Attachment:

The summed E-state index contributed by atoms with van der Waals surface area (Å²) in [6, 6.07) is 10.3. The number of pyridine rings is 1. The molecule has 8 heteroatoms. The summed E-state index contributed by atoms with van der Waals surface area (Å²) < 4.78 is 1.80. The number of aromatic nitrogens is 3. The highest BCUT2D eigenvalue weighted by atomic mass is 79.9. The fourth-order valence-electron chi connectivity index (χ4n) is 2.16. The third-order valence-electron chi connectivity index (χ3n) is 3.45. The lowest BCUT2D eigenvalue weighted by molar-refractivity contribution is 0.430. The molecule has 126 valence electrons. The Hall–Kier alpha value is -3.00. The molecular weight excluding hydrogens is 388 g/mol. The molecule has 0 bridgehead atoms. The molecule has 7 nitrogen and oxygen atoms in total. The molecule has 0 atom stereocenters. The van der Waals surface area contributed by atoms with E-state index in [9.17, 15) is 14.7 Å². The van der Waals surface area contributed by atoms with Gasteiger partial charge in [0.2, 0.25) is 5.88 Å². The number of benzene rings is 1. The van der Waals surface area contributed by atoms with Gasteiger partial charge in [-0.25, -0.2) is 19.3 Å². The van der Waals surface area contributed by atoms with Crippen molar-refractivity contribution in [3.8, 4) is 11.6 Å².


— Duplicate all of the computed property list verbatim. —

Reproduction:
The summed E-state index contributed by atoms with van der Waals surface area (Å²) in [6, 6.07) is 10.3. The number of pyridine rings is 1. The molecule has 8 heteroatoms. The summed E-state index contributed by atoms with van der Waals surface area (Å²) < 4.78 is 1.80. The number of aromatic nitrogens is 3. The highest BCUT2D eigenvalue weighted by atomic mass is 79.9. The fourth-order valence-electron chi connectivity index (χ4n) is 2.16. The third-order valence-electron chi connectivity index (χ3n) is 3.45. The lowest BCUT2D eigenvalue weighted by molar-refractivity contribution is 0.430. The molecule has 126 valence electrons. The Hall–Kier alpha value is -3.00. The molecular weight excluding hydrogens is 388 g/mol. The molecule has 0 bridgehead atoms. The molecule has 7 nitrogen and oxygen atoms in total. The molecule has 0 atom stereocenters. The van der Waals surface area contributed by atoms with E-state index in [9.17, 15) is 14.7 Å². The van der Waals surface area contributed by atoms with Gasteiger partial charge in [0.2, 0.25) is 5.88 Å². The number of benzene rings is 1. The van der Waals surface area contributed by atoms with Gasteiger partial charge in [-0.25, -0.2) is 19.3 Å². The van der Waals surface area contributed by atoms with Crippen molar-refractivity contribution in [3.8, 4) is 11.6 Å².